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Case Basics
Docket No. 
Mite Corporation
(Argued the cause for the State of New York as amicus curiae urging reversal)
(Argued the cause for the Securities and Exchange Commission as amicus curiae urging affirmance)
(Argued the cause for the appellees)
(Argued the cause for the appellant)
Facts of the Case 

The MITE Corp, organized under Delaware laws with its principal office in Connecticut, initiated a tender offer for all outstanding shares of Chicago Rivet & Machine Co., an Illinois corporation. The Illinois Business Take-Over Act requires a tender offeror to notify the Secretary of State and the target company of its intent to make a tender offer and the terms of the offer 20 days before the offer becomes effective. During that time, the target company, but not the offeror, is free to disseminate information about the offer to the target company's shareholders. In addition, the Secretary of State could call a hearing, and the offer could not proceed until the hearing was completed. Finally, the Secretary of State could deny registration of a takeover offer he or she found inequitable. MITE Corp. sought and won a declaratory judgment holding that the Illinois Act was pre-empted by the Williams Act, 15 U.S.C. Sections 78m(d)-(e) and 78n(d)-(f), and that it violated the Commerce Clause.


Is the Illinois Business Take-Over Act unconstitutional under the Supremacy and Commerce Clauses of the U.S. Constitution?

Decision: 6 votes for Mite Corporation, 3 vote(s) against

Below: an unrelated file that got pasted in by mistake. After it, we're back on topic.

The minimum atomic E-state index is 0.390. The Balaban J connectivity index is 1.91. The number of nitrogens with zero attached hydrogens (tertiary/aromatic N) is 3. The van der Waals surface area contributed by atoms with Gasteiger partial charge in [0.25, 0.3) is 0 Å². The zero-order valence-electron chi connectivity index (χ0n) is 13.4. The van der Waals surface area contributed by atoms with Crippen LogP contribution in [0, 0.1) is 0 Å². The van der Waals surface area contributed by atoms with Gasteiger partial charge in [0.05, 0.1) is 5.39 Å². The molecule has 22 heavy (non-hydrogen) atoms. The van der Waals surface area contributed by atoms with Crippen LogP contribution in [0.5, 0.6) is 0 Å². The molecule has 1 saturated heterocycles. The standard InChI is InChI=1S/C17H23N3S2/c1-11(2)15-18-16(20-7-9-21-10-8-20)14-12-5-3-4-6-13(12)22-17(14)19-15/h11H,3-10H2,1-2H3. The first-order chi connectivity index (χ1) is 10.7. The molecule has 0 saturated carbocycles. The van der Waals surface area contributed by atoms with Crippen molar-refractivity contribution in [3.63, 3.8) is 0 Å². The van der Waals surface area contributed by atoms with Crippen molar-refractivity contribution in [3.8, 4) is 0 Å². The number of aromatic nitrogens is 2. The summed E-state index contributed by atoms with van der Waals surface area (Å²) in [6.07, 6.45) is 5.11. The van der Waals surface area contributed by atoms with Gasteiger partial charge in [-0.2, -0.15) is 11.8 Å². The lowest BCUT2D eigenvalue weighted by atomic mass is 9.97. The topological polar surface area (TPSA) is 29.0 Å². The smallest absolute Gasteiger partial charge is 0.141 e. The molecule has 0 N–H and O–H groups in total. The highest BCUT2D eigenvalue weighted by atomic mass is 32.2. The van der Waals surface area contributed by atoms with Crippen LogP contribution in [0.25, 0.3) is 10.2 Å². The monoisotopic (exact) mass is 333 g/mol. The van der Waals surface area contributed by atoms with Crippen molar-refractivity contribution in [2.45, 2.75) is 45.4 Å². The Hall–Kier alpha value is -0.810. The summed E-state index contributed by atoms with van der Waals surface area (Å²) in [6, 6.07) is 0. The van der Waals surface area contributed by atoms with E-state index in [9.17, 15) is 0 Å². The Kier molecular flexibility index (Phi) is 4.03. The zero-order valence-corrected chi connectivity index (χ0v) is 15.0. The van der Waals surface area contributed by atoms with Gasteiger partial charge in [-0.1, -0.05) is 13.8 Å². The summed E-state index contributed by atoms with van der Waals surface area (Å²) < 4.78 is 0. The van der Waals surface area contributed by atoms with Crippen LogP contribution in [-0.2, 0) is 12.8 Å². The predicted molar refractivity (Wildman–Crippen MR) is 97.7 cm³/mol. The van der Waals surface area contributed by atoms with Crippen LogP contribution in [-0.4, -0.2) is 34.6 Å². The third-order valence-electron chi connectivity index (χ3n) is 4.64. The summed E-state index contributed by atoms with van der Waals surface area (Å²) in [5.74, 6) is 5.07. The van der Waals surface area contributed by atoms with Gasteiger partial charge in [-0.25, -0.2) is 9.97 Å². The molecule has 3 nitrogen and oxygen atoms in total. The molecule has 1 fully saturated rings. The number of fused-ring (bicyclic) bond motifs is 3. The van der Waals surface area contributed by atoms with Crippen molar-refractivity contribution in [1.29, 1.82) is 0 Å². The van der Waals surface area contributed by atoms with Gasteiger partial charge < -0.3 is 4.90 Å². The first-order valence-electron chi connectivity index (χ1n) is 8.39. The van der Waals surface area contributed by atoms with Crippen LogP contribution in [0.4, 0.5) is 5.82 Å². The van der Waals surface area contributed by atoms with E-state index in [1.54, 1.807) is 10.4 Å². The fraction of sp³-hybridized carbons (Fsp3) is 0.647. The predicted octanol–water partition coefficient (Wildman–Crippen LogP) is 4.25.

Legal provision: Article 1, Section 8, Paragraph 3: Interstate Commerce Clause

Yes, with regard to the Commerce Clause. The Illinois Act imposes burdens on interstate commerce that are excessive in light of the local interests the Act purports to further. Among the ways a corporation can be covered by the Act is if 10% of the class of equity securities subject to the offer is owned by shareholders located in Illinois. Thus Illinois would have the power to determine whether a tender offer may proceed even if made for a corporation incorporated and having a principal place of business outside of Illinois, with up to 90% of the shareholders residing outside of Illinois. Illinois's asserted interest in protecting resident security holders is insufficient to outweigh the burdens Illinois would impose on interstate commerce. In addition, Illinois's asserted interest in regulating the internal affairs of a corporation incorporated under its laws not only fails to justify the Act's coverage of foreign corporations, but transfers of stock to a third party do not implicate the internal affairs of a corporation.

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EDGAR v. MITE CORPORATION. The Oyez Project at IIT Chicago-Kent College of Law. 25 August 2015. <http://www.oyez.org/cases/1980-1989/1981/1981_80_1188>.
EDGAR v. MITE CORPORATION, The Oyez Project at IIT Chicago-Kent College of Law, http://www.oyez.org/cases/1980-1989/1981/1981_80_1188 (last visited August 25, 2015).
"EDGAR v. MITE CORPORATION," The Oyez Project at IIT Chicago-Kent College of Law, accessed August 25, 2015, http://www.oyez.org/cases/1980-1989/1981/1981_80_1188.